Design Test Note: Fragile Beauty

iPhone 4, you're the most beautiful thing. Holding you—so solid, so smooth, your zowielala screen glowing—makes me greedy. My precious. I want to lick you. I can't stop looking at you. But your industrial design is a failure.

Don't get me wrong. Like I said back when we found you, you are oh so pretty. But after holding you, after seeing some of the glaring problems you have, I have to surrender to the facts.

Your industrial design sucks because, despite your sheer beauty, your blazing speed, and having the best software in any smartphone today, Jon Ive and his team didn't completely follow their beloved Dieter Rams' guidelines for good design.

First and foremost, the rule that good design has to be durable. Good design has to stand the pass of time both aesthetically and physically. Good design has to age gracefully. The object, whatever it is, can't get easily scratched. Its surface can't easily shatter. It has to perdure. It has to arrive to the future and feel at home and natural.

Then, good design also has to be thorough. Nothing must be left to chance. And good design has to make a product useful. It has to show respect to the user by providing the function it claims with perfection and accuracy. Its form has to follow function to its final consequences.

Design Test Note: Fragile Beauty

And your function, dear iPhone 4, is to make calls flawlessly, to transmit smiles and tears through video chat, to show newspaper headlines like they were printed on the real paper as fast as possible. And for that you need a steady, strong signal. Not a signal that drops if the user holds you in a certain position—which just happens to be the most natural position you can imagine. Wireless signals are the heart of phones. They should come first, always. The form should follow its functions.

This is why the iPhone 4's industrial design is not good:

The material problem

Despite being glossy and shiny, the undeniable fact is that glass is not a good material to make products that are constantly being moved around, under stress, and in the hands of users. Glass breaks. That's why you never see products made of glass around you, except when it's completely necessary because the product itself needs to be transparent.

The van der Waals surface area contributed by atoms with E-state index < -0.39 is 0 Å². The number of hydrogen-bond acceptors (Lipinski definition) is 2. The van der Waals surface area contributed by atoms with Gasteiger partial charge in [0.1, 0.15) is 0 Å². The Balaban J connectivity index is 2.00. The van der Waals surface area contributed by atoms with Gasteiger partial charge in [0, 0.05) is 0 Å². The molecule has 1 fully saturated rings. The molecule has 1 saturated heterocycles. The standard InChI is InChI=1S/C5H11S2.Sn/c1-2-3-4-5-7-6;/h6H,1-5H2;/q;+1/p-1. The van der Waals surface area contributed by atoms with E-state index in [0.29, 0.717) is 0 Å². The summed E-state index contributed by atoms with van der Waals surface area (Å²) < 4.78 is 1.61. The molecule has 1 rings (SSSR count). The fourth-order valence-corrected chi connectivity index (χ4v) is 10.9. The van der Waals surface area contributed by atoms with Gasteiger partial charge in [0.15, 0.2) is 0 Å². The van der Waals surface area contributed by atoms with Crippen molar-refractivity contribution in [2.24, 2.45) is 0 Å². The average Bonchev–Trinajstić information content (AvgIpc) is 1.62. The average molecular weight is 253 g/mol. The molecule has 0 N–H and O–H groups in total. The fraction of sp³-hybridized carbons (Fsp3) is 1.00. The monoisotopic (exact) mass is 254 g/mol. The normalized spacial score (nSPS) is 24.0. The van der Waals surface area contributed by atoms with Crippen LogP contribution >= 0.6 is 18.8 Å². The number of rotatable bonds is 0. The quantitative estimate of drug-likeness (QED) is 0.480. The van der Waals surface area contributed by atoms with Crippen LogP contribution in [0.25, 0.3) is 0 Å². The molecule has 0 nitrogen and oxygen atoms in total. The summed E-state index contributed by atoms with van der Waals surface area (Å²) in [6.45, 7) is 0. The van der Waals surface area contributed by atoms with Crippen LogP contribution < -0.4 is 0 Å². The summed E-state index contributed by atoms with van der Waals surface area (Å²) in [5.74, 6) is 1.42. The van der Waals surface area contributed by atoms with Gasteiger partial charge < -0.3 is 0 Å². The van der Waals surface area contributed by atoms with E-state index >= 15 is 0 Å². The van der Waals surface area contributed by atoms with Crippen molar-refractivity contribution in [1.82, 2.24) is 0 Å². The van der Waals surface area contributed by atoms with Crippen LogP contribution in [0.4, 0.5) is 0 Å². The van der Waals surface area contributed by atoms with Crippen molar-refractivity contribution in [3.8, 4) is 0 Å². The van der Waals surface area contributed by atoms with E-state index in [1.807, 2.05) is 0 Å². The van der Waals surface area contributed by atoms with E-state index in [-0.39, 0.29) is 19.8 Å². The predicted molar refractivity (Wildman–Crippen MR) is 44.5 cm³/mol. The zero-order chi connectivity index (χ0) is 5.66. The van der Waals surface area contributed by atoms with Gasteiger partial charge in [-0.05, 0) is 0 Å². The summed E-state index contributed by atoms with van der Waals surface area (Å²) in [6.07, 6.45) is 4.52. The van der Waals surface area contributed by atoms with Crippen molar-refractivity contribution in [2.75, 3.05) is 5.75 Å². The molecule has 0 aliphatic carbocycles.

It doesn't matter that it is strengthened, like aluminosilicate glass, the one Apple uses in the iPhone 4's. In fact, strengthening glass to avoid scratching—which is what Apple did—makes it more prone to extreme shattering on shock. The reason: Aluminosilicate glass has a much higher internal tension than regular glass. What makes it harder also makes it more fragile.

Cases of broken iPhone 4's backs are already appearing. One of Gizmodo's interns broke his iPhone 4 after accidentally dropping it while testing it. This hasn't changed from previous generations. Hell, I broke my iPhone display twice. The fact is that, at the end of the day, dropping the phone while handling it is something that everyone will suffer sooner or later.

But the difference is that the iPhone 4 is all glass. If you drop any other phone, you have a 50% chance of breaking its screen. With the iPhone 4, the risk will always be there, no matter how it falls. It's just more exposed to damage because of the material choice.

Some people argue that the shattering doesn't matter. That the important thing is that this glass is hard to scratch. But, as GDGT editor Ryan Block showed, this doesn't mean it's scratch-proof. He scratched his iPhone 4 accidentally, without even noticing.

Why? An expert on the matter who wants to remain anonymous, may have a good explanation:

I saw your article about the glass scratches on the iPhone 4. I work for [a major watch company] that uses the same Chinese factory [as Apple's]. We had a huge problem with a similar "chemically treated" glass from the same manufacturer.

The glass passed all of our tests. Drop tests, steel ball impact tests, etc. but the glass started chipping and we couldnt figure out why.

Eventually we found that when the glass was hit against another piece of glass of similar strength they both broke very easily. I would be willing to bet money that if you took 2 iphone 4's and tap the glass edges together with light to moderate force you would get an instant chip on the edge. We found this same problem when the watches were hit onto a glass coffee table, or hit into a glass door when entering a shop.